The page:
Brilliant retort. And he retracted that bit about calling him anytime.

Sally forth good spirits and work your wonders. And God bless us everyone.

Mistletoe–So Much More Than A Christmas Plant


Christmas Mistletoe IsolatedMistletoe is steeped in lore from pre-Christian times, so much so that it might be easier to cover powers not attributed to this revered plant than those that are. Viscum album, the genus that grows in Great Britain and much of Europe, is recognized by its smooth-edged oval evergreen leaves borne in pairs along the woody stem, and waxy white berries, thought to be poisonous, in dense clusters of 2 to 6. Mistletoe is rare in Scotland, but references to it arise in Scottish herbals, so perhaps it was brought in from other regions of Britain. A similar species of mistletoe grows in North America with shorter, broader leaves and longer clusters of 10 or more berries. An evergreen parasitic plant, mistletoe grows on the branches of trees and derives all its nourishment from its host. The sticky berries, transferred by birds, attach themselves to the bark and send out roots. Because the plant prefers softer bark, it’s found more commonly on apple trees and is rarer on oaks which made mistletoe discovered on oaks greatly venerated by ancient Celts, Germans, and it was used in ceremonies by early Europeans. Greeks and other early peoples thought it had mystical powers and the plant gained a wealth of folklore over the centuries. Sacred to the Druids, many wondrous attributes are accorded to mistletoe, including medicinal powers, properties to boost fertility, and ward off evil spells.

Druidism, God, Tree, Praying,

From A Modern Herbal: Mistletoe was held in great reverence by the Druids. They went forth clad in white robes to search for the sacred plant, and when it was discovered, one of the Druids ascended the tree and gathered it with great ceremony, separating it from the Oak with a golden knife. The Mistletoe was always cut at a particular age of the moon, at the beginning of the year, and it was only sought for when the Druids declared they had visions directing them to seek it. When a great length of time elapsed without this happening, or if the Mistletoe chanced to fall to the ground, it was considered as an omen that some misfortune would befall the nation. The Druids held that the Mistletoe protected its possessor from all evil, and that the oaks on which it was seen growing were to be respected because of the wonderful cures which the priests were able to effect with it. They sent round their attendant youth with branches of the Mistletoe to announce the entrance of the new year. It is probable that the custom of including it in the decoration of our homes at Christmas, giving it a special place of honour, is a survival of this old custom.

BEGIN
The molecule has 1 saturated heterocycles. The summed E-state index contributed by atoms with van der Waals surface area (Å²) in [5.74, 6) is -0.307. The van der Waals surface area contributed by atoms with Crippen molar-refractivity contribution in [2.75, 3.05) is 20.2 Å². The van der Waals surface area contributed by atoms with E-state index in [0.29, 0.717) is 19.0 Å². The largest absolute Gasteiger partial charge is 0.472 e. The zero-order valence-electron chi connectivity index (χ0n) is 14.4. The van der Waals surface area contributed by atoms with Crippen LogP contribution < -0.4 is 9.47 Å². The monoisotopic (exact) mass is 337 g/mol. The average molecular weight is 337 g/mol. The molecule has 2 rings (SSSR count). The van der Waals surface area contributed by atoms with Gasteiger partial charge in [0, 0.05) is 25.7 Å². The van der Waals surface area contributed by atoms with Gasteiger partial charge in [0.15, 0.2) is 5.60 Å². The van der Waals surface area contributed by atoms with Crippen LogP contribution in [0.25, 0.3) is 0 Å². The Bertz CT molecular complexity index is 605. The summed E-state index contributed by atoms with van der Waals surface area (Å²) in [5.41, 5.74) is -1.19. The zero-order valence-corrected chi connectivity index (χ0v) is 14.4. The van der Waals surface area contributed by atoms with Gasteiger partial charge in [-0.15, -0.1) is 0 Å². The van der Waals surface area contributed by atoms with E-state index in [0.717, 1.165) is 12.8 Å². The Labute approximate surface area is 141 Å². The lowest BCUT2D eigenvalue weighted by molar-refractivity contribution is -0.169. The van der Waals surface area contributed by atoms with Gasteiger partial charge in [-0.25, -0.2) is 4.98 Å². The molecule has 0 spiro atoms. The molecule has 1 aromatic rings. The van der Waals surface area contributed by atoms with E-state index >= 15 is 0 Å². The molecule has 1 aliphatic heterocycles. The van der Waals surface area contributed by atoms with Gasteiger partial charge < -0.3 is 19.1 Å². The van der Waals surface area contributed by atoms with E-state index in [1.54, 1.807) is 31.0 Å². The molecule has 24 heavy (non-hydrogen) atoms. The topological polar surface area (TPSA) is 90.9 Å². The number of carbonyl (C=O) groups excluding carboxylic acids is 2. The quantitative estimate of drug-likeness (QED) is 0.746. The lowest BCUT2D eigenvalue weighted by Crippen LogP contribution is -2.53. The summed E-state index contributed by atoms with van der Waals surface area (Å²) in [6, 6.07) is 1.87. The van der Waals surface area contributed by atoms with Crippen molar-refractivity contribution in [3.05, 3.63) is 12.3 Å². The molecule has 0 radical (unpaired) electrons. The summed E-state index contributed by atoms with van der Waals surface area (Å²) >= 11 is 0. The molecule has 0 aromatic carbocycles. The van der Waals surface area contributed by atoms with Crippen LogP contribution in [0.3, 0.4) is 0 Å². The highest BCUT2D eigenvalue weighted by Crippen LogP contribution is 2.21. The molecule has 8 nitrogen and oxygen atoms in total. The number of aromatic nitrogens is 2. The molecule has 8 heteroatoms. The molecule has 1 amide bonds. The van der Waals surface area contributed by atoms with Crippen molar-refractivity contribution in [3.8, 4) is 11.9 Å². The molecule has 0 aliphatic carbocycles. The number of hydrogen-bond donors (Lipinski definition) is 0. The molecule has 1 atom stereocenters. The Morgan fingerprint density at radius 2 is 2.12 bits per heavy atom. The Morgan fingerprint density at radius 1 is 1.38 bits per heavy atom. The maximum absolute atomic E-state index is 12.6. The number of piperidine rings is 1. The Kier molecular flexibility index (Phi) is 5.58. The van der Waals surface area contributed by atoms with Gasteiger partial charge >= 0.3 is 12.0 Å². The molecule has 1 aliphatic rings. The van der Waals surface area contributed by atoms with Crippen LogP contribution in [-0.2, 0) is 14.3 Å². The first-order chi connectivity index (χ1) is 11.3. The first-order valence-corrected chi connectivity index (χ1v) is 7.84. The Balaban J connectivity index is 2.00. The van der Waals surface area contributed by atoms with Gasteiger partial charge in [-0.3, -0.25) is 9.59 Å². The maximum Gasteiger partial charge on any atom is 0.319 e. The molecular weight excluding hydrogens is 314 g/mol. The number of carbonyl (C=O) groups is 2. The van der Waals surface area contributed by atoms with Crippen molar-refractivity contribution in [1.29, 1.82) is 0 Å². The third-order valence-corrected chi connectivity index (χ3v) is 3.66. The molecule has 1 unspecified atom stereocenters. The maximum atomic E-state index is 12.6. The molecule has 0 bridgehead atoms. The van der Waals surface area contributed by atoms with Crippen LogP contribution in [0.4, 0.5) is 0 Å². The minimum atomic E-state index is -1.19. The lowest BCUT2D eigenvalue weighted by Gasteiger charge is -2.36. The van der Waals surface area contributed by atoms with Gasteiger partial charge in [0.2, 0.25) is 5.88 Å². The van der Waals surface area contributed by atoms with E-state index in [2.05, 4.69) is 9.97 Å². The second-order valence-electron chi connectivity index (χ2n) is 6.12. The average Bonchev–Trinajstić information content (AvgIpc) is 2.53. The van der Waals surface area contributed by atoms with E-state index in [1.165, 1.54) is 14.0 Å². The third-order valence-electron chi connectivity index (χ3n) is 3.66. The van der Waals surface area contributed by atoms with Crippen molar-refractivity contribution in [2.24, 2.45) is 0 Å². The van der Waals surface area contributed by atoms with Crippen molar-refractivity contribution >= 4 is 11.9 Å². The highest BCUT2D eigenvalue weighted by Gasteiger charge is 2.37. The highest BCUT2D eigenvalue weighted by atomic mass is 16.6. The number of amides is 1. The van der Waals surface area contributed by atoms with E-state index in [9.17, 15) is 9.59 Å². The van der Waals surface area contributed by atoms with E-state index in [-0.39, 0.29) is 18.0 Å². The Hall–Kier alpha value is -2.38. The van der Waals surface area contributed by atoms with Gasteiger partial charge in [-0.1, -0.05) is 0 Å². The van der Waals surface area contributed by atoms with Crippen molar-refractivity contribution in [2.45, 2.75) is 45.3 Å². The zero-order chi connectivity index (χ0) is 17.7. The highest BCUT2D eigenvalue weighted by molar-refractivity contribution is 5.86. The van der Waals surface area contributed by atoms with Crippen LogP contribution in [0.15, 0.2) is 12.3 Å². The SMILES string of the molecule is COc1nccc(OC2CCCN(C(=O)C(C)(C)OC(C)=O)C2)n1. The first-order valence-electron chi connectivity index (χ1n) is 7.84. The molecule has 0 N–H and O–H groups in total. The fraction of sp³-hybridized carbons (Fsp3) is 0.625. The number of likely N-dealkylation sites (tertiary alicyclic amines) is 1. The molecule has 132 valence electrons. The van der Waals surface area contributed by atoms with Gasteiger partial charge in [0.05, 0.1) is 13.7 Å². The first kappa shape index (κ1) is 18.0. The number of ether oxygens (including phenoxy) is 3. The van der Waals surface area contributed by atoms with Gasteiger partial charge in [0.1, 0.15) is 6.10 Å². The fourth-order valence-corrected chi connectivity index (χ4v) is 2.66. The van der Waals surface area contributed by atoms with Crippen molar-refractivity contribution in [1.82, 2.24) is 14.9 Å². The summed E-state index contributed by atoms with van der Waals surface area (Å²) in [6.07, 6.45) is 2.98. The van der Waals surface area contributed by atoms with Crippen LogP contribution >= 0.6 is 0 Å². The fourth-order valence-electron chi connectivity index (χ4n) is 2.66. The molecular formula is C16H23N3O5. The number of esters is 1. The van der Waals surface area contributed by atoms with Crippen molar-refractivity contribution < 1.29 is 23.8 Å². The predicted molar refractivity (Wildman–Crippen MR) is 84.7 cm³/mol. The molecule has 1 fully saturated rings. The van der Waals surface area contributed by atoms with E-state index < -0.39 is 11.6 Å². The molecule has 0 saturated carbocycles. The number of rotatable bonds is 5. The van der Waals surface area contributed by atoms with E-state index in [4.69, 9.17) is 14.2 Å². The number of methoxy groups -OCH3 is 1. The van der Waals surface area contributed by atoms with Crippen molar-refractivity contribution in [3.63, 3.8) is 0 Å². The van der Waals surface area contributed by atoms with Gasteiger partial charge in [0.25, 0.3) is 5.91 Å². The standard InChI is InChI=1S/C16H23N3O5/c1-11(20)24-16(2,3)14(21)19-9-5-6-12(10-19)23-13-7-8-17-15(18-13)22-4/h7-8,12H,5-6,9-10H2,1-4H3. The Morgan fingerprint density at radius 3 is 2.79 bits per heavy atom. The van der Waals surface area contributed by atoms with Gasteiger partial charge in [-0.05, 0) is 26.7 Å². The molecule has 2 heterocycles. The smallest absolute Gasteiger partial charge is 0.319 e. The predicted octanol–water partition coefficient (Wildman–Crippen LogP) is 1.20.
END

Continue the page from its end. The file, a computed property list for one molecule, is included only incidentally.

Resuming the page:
British Oak

The curious basket of garland with which ‘Jack-in-the-Green‘ is even now occasionally invested on May-day is said to be a relic of a similar garb assumed by the Druids for the ceremony of the Mistletoe. When they had found it they danced round the oak to the tune of ‘Hey derry down, down, down derry!’ which literally signified, ‘In a circle move we round the oak. ‘ Some oakwoods in Herefordshire are still called ‘the derry‘; and the following line from Ovid refers to the Druids’ songs beneath the oak:

Ad viscum Druidce cantare solebant

Shakespeare calls it ‘the baleful Mistletoe,’ an allusion to the Scandinavian legend that Balder, the god of Peace, was slain with an arrow made of Mistletoe. He was restored to life at the request of the other gods and goddesses, and Mistletoe was afterwards given into the keeping of the goddess of Love, and it was ordained that everyone who passed under it should receive a kiss, to show that the branch had become an emblem of love, and not of hate.”

Parts Used Medicinally: The leaves and young twigs, collected just before the berries form, and dried in the same manner as described for Holly.

The preparations ordinarily used are a fluid extract and the powdered leaves. A homoeopathic tincture is prepared with spirit from equal quantities of the leaves and ripe berries, but is difficult of manufacture, owing to the viscidity of the sap.”

“Medicinal Action and UsesNervine, antispasmodic, tonic and narcotic. Has a great reputation for curing the ‘falling sickness’ epilepsy – and other convulsive nervous disorders. It has also been employed in checking internal haemorrhage.

***Bear in mind that although mistletoe has some possible medicinal qualities and has been used for centuries for various maladies, it is potentially toxic so do not administer it to yourself.

From http://davesgarden.com/guides/articles/view/302/

“Mistletoe was thought to be a remarkable and sacred shrub because it seemed to grow from the air and not from the earth. Mistletoe has been considered undesirable because it feeds off other trees; however it is also thought to have a symbiotic relationship because it provides nutrients when the host is in dormancy. It also provides food for a host of animals and birds who consume its leaves and shoots.

Over time its folklore has grown to include the belief that the oak mistletoe could extinguish fire, that it held the soul of the host tree and placed in a baby’s cradle would protect the child from faeries.